Want to help veterans? Stop pitying them

With so few possessing a direct link to someone who has served, Americans often don’t understand that most of our veterans are not damaged and that many have successfully navigated the transition to life after the military. Even those suffering from trauma or physical injuries can have an enormously positive impact in their communities. Our veterans can make — and are making — valuable contributions in business, government, education, health and community service.

Our all-volunteer force has provided us with the best-trained military in the world. The reliance on volunteers, however, has led many other Americans to pay scant attention to the sacrifice and skill of our warriors. We let them protect us, while we go on with life as usual.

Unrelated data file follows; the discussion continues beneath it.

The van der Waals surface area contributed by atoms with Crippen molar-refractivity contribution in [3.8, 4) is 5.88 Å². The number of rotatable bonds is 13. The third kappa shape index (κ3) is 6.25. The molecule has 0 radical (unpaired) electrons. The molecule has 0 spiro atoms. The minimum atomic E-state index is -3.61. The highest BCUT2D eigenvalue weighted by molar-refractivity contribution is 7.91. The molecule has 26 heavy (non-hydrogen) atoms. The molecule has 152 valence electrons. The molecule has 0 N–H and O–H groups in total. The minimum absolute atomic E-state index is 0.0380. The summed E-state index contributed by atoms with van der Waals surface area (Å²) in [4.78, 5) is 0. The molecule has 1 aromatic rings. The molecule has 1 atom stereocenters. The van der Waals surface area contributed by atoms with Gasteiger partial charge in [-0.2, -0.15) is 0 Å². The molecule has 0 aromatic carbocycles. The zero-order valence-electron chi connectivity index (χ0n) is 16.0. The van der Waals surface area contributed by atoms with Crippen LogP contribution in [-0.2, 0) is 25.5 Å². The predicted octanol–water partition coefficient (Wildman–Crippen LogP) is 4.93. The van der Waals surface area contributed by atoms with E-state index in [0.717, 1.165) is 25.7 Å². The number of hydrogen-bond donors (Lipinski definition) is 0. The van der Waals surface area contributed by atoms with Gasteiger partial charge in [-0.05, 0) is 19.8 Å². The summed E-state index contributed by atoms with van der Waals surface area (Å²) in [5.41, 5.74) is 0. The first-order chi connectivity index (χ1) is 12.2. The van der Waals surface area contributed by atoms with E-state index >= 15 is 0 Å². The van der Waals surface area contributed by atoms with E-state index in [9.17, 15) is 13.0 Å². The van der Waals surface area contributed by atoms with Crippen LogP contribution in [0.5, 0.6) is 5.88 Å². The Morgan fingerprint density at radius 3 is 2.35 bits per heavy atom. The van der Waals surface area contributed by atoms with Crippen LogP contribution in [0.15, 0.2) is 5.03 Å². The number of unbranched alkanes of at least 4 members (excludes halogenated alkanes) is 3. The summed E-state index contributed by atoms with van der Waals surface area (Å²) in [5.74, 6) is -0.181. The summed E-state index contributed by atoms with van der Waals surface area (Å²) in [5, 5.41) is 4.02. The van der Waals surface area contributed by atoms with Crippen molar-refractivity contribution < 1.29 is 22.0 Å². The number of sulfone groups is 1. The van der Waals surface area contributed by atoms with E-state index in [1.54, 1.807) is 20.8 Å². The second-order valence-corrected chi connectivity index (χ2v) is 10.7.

After World War II, even if your veteran neighbor wandered the street at night, agitated with shell shock, you knew that other veterans were going to be just fine. You knew this because you knew them — because your father, sons and brothers had served.

But that tie is no more.